By Cristian Martinez-Villalobos, academic from the Adolfo Ibáñez University Faculty of Engineering and Sciences and Data Observatory researcher
On September 16 we celebrate the World Day for the Preservation of the Ozone Layer. Ozone is a gas present in the stratosphere —the atmospheric layer between 15 and 40 km high— that is essential for human life as we know it. Despite existing in very low concentration (less than 10 molecules of stratospheric air in a million are ozone) it can absorb almost 100% of solar ultraviolet radiation of types B and C.
This type of radiation can increase the risk of skin cancersthe cataract development which can end in blindness, and suppress the immune system. It can also affect the plant growthand the plankton concentrations, considered the base of the marine food chain. The fact that this ozone layer exists allows us to sunbathe, and in most cases the greatest adverse effect is simply a bad tan.
The thickness of the ozone layer varies due to natural and human-caused effects. Naturally the northern hemisphere enjoys a higher concentration, and the minimum typically occurs over Antarctica during October. Surrounding regions such as the extreme south of Chile may be subject to greater risk, especially in years when the concentration decreases below normal.
In 1985, a large “hole” was discovered in the ozone layer over Antarctica. Since then, concentrations up to 70% lower than pre-1980 levels have been measured. Due to the serious consequences that the depletion of the ozone layer can have, this led to swift action, first to determine the causes, and second to slow down and eventually stop the growth of this hole. On the first front, it was quickly determined that the main culprit was the sustained emission since the 1930s of artificial compounds called chlorofluorocarbons or CFCs.
These compounds were used in the refrigeration industry and as a solvent. On the second front, the international community decided to act quickly and find a solution to the problem. Around September 16, 1987, just two years after the observational discovery of the hole in the ozone layer, the Montreal Protocol. This protocol, ratified by 196 countries, entered into force in 1989 and established a total ban on various types of CFCs by 1996. As a consequence of it, the hole in the ozone layer has stopped growing, and has even recovered slightly. It is expected to enter 2050 and 2070 stratospheric ozone concentration recovers to pre-1980 levels.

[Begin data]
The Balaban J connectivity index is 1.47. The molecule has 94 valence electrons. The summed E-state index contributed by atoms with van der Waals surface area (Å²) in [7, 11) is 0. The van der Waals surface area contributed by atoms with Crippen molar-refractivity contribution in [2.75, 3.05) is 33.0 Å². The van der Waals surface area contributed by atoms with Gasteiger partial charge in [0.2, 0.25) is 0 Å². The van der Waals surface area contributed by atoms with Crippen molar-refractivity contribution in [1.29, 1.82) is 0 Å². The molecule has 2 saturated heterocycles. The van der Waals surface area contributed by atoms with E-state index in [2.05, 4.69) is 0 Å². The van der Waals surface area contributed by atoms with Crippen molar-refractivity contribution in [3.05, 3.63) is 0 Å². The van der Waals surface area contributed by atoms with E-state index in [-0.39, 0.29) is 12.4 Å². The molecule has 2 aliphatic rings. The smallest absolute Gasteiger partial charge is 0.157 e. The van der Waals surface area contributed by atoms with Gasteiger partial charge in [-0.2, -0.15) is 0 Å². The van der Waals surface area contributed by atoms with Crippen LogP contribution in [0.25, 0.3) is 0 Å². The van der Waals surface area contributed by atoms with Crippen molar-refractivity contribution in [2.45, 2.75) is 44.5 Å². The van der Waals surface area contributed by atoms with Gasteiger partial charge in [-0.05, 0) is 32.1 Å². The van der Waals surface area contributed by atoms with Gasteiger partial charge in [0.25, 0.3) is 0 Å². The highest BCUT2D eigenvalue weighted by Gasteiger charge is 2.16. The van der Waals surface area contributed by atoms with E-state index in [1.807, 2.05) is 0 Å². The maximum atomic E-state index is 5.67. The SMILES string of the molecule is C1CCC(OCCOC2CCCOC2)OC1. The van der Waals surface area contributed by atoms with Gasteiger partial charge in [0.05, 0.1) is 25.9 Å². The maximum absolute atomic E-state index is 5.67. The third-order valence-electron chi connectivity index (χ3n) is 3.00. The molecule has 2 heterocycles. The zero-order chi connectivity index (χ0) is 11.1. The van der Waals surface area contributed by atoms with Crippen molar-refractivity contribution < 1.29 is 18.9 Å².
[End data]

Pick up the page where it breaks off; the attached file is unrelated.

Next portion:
In recent decades, climate change has replaced the hole in the ozone layer as the main environmental problem of our time..
The positive international response to deal with the hole in the ozone layer contrasts with a response that is perceived as less organized, with a lower level of international agreement and, so far, with worse results in dealing with climate change. While there is almost unanimous consensus among the scientific community on the role of humans in climate change, the consensus is much weaker at the political and decision-making levels.
Why this difference in response? To begin with, the hole in the ozone layer is a more limited problem with a relatively easy solution to implement —CFCs were quickly replaced by variants that are much less harmful to ozone (although they are harmful to climate change).
Also the prospect of increases in skin cancers provides a concrete threat that helped align public opinion on this topic. On the other side, climate change is a problem with many facets, with a more complex solution to implement —it involves a significant and costly change in the energy sources that feed the world economy— and where an important part of the industry has opposed , even in some cases applying questionable tactics such as denial of the problem.
Despite the differences mentioned, how the international community collaborated to deal with the problem of the hole in the ozone layer gives us perspective and hope that the world can unite to face climate change.
Partially inspired by the success of the Montreal Protocol, a United Nations Climate Change Convention was established in 1992, the Kyoto Protocol in 1997, and the Paris Agreement in 2015. These agreements are intended to limit greenhouse gas emissions, especially from developed countries, with the aim of keeping global temperature rise below pre-industrial levels.
How effective have these agreements been? In the short term, global temperatures and greenhouse gas emissions continue to rise: the concentration of carbon dioxide, the most important greenhouse gas, is the highest in the last 4 million years. Despite this, there are lights of hope.
According to the latest report by the Intergovernmental Group of Experts on Climate Change, in the last decade a growing number of countries, 24 in total and most of them developed, have managed to lower their greenhouse emissions, still maintaining economic growth. Will the rest of the countries join this trajectory? Will the fight against climate change follow the successful steps of the fight against the hole in the ozone layer? Only the future knows.